It seems that everyone is focused on non-GAAP financial measures these days, including the SEC. As has been exhaustively reported, SEC Chair Mary Jo White fired the first shot across public company bows back in December 2015, stating that “[b]y some indications,…non-GAAP measures are used extensively and, in some instances, may be a source of confusion.” She was soon backed up by statements from PCAOB Chair James R. Doty, SEC Commissioner Kara M. Stein, SEC Chief Accountant James Schnurr and a host of others. (See this Doug’s Note.) Then, in May 2016, the Division of Corporation Finance issued 12 new or updated Compliance and Disclosure Interpretations dealing with the use of non-GAAP financial measures.
Since May, companies have spent a lot of time analyzing the new C&DIs and, in many cases, modifying their non-GAAP disclosures in order to comply. It is important to remember, however, that non-GAAP reporting is not just of interest to company finance departments focused on internal controls over financial reporting. The C&DIs’ general emphasis on avoiding misleading or manipulative disclosures also highlights the importance of ensuring that disclosure controls and procedures also are kept up to date.
A DC&P refresher…
Securities Exchange Act Rules 13a-15(e) and 15d-15(e) define DC&P as “controls and other procedures of an issuer that are designed to ensure that information required to be disclosed by the issuer in the reports that it files or submits under the Act…is recorded, processed, summarized and reported, within the time periods specified by the Commission’s rule and forms.” DC&P must ensure that such information is communicated to the decision makers “as appropriate to allow timely decisions regarding required disclosure.”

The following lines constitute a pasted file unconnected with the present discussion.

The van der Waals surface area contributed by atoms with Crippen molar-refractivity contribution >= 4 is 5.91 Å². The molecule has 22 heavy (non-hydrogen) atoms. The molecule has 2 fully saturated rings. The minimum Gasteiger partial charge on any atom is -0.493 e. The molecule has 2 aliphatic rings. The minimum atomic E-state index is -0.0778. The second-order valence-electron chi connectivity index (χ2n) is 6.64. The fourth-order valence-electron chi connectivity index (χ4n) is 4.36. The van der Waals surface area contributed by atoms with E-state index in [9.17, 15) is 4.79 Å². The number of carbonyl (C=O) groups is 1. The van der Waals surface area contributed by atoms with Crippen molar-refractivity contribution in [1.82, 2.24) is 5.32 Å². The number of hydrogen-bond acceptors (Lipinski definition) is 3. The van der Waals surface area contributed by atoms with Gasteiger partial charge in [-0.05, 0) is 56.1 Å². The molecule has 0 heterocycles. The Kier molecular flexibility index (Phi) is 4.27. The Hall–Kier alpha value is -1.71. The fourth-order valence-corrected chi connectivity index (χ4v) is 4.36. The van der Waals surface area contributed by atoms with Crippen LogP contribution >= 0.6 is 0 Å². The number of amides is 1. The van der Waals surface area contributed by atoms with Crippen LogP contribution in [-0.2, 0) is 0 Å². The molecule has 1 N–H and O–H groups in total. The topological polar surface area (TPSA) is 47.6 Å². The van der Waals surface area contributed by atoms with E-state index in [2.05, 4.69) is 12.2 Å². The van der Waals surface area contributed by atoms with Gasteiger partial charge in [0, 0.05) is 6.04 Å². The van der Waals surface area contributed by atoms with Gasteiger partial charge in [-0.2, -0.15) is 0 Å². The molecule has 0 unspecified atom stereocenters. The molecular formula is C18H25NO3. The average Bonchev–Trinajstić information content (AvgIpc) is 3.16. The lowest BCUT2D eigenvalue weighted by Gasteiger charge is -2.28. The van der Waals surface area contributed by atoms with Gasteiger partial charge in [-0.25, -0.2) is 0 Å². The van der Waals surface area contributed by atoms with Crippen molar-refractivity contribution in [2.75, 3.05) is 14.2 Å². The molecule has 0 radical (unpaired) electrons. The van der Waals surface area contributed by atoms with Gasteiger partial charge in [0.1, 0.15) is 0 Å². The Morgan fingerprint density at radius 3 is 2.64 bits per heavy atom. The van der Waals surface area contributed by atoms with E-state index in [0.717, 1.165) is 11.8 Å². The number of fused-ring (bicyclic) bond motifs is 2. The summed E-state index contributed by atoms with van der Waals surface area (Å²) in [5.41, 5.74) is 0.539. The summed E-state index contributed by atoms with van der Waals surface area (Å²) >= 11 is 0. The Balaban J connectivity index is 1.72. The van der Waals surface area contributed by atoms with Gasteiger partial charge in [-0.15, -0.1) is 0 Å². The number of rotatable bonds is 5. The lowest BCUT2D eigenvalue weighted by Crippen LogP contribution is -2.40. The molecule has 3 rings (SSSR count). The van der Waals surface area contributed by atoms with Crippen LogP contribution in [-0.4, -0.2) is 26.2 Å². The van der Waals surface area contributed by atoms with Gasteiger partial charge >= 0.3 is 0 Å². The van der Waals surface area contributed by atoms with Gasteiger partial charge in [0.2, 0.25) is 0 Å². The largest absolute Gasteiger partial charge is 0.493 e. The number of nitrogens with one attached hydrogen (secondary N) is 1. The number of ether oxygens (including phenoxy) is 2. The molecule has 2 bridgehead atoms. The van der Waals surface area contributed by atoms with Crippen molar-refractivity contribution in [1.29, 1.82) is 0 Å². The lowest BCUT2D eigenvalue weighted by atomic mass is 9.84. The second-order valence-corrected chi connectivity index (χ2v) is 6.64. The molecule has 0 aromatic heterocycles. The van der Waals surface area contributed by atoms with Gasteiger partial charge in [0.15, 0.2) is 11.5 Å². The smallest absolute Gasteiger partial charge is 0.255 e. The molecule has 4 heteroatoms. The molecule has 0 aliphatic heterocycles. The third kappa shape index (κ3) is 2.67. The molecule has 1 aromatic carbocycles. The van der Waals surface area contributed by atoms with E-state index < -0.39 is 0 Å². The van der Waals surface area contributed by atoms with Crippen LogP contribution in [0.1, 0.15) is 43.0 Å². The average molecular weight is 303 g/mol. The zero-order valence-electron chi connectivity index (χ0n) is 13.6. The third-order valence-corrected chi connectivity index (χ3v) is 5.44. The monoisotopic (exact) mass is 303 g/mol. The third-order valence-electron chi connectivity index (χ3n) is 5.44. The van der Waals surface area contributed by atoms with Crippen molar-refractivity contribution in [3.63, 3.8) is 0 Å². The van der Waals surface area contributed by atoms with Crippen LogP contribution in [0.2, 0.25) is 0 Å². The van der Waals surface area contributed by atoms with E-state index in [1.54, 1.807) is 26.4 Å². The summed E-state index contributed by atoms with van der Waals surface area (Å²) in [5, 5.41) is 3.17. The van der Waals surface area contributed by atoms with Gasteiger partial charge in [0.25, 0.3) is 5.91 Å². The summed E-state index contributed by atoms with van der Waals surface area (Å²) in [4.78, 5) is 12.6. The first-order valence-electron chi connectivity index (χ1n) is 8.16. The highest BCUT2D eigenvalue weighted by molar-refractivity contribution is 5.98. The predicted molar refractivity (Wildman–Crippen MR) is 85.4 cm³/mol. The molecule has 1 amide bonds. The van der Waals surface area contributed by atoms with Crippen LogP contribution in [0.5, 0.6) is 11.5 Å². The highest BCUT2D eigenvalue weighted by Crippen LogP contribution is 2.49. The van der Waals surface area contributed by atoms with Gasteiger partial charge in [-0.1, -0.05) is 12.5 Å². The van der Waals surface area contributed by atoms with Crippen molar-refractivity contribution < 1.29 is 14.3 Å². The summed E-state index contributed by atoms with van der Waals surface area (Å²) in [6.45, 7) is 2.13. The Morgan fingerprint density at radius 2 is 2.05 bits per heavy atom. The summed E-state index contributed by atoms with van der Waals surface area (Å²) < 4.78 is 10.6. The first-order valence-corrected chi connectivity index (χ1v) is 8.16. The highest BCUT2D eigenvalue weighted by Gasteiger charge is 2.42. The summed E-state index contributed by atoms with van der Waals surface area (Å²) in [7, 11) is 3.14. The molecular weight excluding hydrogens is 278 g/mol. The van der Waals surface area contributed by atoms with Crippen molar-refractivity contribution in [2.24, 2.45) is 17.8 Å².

DC&P is a much broader concept than ICFR, which focuses on recordkeeping, preparation of financial statements and financial reporting. Therefore, limiting attention to ICFR will not necessarily result in full compliance with the SEC’s non-GAAP rules and related interpretations.
Remember also that each quarter companies must disclose in their Form 10-Ks and 10-Qs that they carried out an evaluation of the effectiveness of their DC&P and that, based upon that evaluation, CEO and CFO each concluded that DC&P was effective. And, of course, the CEO and CFO provide more detailed DC&P statements in their Sarbanes-Oxley certifications.
While the finance department, audit committee and outside auditors are now highly focused on the accuracy of non-GAAP financial measures and compliance with the letter of the new C&DIs for purposes of ICFR, other personnel with DC&P responsibility may be less so.
- persons responsible for DC&P (management disclosure committee, Board disclosure committee or other personnel) must be fully informed of the SEC’s non-GAAP focus and the substance of the new C&DIs; and
- DC&Ps must operate so that such persons receive all the information they need to evaluate non-GAAP measures in light of these broader reporting responsibilities.
DC&P personnel must carefully consider all non-GAAP disclosures to ensure that they:
- are transparent, understandable and supportable,
- work together with GAAP and other disclosures (including company strategy, competitive position and forward-looking statements) to paint a clear and accurate historical, current and prospective picture of the company,
- comply with a well-considered company policy or philosophy regarding the types of special items that are appropriate candidates for GAAP adjustments,
- are consistently applied across applicable reporting periods, and
- are revised or eliminated as circumstances change at the company.
All the best,